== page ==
As most Defense contractors know, there are six business systems that the Government considers essential to protecting its interests and essential for contractors to ensure good internal control systems are in place. These are (i) accounting system (ii) purchasing system, (iii) estimating system (iv) property management, (v) material management and accounting system (MMAS), and (vi) earned value management system (EVMS). Various oversight agencies (usually DCAA and DCMA) will take the lead in reviewing internal controls for these systems and issue reports as to their conclusion on the adequacy of those controls. If the controls are found to be deficient, the Government will expect corrective action plans and perform follow-up reviews to ensure those plans are in place and effective.
The definition of the term significant deficiency for contractor business systems (based on Section 893 of the Fiscal Year 2011 NDAA (National Defense Authorization Act) and carried over into the DFARS (DoD FAR Supplement)) does not align with generally accepted auditing standards for evaluating and reporting on internal control deficiencies. This lack of consistency creates confusion regarding the identification, severity, meaning and resolution of deficiencies.
According to DFARS, a significant deficiency describes it as materially affecting DoD officials' and contractor's ability to rely on information produced by the business system that is needed for management purposes.
The term in GAAS for a weakness of this severity is a "material weakness. GAAS also uses the term "significant deficiency" but in a way to describe a deficiency that is less severe than a material weakness. The use of the same term to mean different levels of severity of a deficiency creates confusion about the meaning of significant deficiency among contractors, independent public accountants performing internal control audits, government auditors, and the acquisition community.
The Section 809 Panel believes that contractor business systems could have a number of deficiencies that range from trivial to severe. Reporting deficiencies by different levels of severity, and in a manner that aligns with established auditing standards, will allow contracting officers to make informed decisions on the acceptability of the business system.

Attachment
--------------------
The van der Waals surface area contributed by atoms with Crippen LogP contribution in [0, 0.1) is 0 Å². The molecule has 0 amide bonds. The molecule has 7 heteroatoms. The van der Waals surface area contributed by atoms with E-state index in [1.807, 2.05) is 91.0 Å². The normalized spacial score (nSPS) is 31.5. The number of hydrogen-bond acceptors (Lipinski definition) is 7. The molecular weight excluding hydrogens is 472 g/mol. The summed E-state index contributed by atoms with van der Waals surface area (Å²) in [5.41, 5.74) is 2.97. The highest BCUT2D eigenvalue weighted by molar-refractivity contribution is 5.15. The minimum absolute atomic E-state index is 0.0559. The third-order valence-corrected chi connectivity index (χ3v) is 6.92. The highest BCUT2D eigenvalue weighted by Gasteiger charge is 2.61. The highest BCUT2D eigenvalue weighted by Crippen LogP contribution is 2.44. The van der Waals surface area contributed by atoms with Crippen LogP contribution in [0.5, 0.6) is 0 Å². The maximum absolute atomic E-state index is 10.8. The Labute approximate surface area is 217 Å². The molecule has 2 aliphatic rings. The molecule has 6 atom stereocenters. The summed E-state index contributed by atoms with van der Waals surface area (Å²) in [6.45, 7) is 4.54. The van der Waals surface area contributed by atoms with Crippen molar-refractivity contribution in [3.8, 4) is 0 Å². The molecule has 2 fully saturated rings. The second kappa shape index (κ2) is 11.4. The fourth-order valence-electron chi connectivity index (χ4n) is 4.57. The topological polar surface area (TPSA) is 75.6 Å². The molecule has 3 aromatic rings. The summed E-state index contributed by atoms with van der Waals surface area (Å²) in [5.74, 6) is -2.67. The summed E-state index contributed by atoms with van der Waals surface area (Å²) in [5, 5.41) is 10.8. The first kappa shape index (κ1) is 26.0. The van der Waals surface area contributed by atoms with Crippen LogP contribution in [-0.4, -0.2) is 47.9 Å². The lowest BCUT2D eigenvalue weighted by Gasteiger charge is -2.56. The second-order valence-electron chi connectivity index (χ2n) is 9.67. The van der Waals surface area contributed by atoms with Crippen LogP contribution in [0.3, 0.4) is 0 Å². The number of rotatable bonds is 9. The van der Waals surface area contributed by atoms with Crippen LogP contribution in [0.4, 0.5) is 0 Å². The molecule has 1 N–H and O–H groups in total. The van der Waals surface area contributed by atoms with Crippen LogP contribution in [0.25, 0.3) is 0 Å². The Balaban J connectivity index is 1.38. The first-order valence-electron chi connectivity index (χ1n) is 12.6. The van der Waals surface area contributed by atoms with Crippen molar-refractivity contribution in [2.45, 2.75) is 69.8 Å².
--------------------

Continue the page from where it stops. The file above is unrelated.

- Material weakness: A deficiency, or combination of deficiencies, in internal control over risks related to Government contract compliance or other shortcomings in the system, such that there is a reasonable possibility that a material noncompliance will not be prevented, or detected and corrected, on a timely basis. A reasonable possibility exists when the likelihood of an event occurring is either reasonably possible, meaning the chance of the future event occurring is more than remote but less than likely, or is probable.
- Significant deficiency: A deficiency, or combination of deficiencies, in internal control over risks related to Government contract compliance or other shortcomings in the system that is less sever than a material weakness yet important enough to merit the attention of those charged with governance
- Other deficiency: A deficiency or combination of deficiencies, in internal control over Government contract compliance or other shortcomings in the system that have a clearly trivial or inconsequential effect on the ability of the business system to prevent or detect and correct, material noncompliances on a timely basis.
The "other deficiency" acknowledges the possibility that a business system deficiency, or combination of system deficiencies, may have a clearly trivial effect on the quality of information produced by the contractor's business systems. The Section 809 Panel believes that "other deficiencies" should not impact the audit opinion or be included in the audit report. Such deficiencies would be communicated to the contracting officer via email or other method of communication. It should be noted that trivial deficiencies sometimes turn into significant deficiencies if not corrected.